What is the difference between the California Constitution and the United States Constitution?  

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The U.S. Constitution and the California Constitution have some differences. California, like every other state in the Union, cannot sign treaties with foreign governments or regulate its interstate commerce—these powers are expressly given to Congress in Article I of the U.S. Constitution. The California Constitution expressly mentions God in the...

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The U.S. Constitution and the California Constitution have some differences. California, like every other state in the Union, cannot sign treaties with foreign governments or regulate its interstate commerce—these powers are expressly given to Congress in Article I of the U.S. Constitution. The California Constitution expressly mentions God in the Preamble; the U.S. Constitution's Preamble, though longer, makes no mention of God.

The California Constitution also expressly mentions term limits and criticizes the idea of "career politicians." The U.S. Constitution makes no mention of term limits though there are some who would like to see this added.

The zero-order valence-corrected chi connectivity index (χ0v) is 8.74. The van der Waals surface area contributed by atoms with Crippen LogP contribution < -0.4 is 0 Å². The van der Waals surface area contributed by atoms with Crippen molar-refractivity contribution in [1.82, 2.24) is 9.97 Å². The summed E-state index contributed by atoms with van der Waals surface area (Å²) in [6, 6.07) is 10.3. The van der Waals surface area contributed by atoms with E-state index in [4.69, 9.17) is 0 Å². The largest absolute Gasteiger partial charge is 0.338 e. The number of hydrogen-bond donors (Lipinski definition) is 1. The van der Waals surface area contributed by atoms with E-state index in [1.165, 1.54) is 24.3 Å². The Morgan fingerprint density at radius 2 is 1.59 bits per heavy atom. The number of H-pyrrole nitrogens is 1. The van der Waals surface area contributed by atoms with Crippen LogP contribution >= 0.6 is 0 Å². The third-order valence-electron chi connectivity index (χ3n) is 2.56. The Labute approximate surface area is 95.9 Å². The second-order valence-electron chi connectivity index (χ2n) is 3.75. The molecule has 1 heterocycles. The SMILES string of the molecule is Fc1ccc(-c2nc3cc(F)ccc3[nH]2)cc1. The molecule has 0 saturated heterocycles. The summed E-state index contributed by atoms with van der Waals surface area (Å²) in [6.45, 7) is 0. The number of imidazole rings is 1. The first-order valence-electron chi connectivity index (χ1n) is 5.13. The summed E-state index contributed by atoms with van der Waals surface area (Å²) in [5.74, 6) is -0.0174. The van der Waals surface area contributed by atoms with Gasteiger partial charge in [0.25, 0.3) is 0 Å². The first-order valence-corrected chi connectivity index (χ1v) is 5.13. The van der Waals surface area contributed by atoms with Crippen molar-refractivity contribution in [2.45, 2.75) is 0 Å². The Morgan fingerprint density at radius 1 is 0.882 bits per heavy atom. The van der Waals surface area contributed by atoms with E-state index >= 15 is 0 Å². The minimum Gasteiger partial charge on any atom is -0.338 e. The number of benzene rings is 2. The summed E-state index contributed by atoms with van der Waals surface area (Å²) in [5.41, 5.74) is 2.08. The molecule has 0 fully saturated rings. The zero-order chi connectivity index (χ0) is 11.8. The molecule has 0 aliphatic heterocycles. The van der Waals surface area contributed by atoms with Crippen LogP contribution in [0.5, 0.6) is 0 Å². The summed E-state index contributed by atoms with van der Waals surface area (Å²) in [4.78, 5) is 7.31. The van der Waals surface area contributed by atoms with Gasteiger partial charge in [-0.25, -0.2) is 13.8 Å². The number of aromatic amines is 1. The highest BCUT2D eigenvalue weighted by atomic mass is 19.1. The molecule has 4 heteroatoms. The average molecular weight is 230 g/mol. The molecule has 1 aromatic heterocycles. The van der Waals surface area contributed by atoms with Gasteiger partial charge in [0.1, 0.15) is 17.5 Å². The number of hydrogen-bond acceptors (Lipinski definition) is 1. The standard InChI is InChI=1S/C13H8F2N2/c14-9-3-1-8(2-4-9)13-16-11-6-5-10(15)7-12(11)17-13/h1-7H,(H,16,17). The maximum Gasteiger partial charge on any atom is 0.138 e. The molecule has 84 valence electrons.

There is also express mention of water rights and marine protections in the California Constitution. The U.S. Constitution does not expressly mention conservation or water rights.

The California Constitution has regulations for public utilities. These utilities did not exist during the Constitutional Convention in 1787 and there have been no amendments on this issue as it is considered a state issue protected by the Tenth Amendment.

There are also regulations for labor and loan rates in the California state Constitution. These do not exist in the U.S. Constitution.

There are three articles and twenty-seven amendments to the U.S. Constitution. The California Constitution contains thirty-five articles. Most of these articles are more detailed than the U.S. Constitution's guidelines and they largely pertain to local and state issues. The U.S. Constitution has more leeway to expand according to the needs of the moment whereas the California Constitution expressly mentions laws and instances where they are applicable.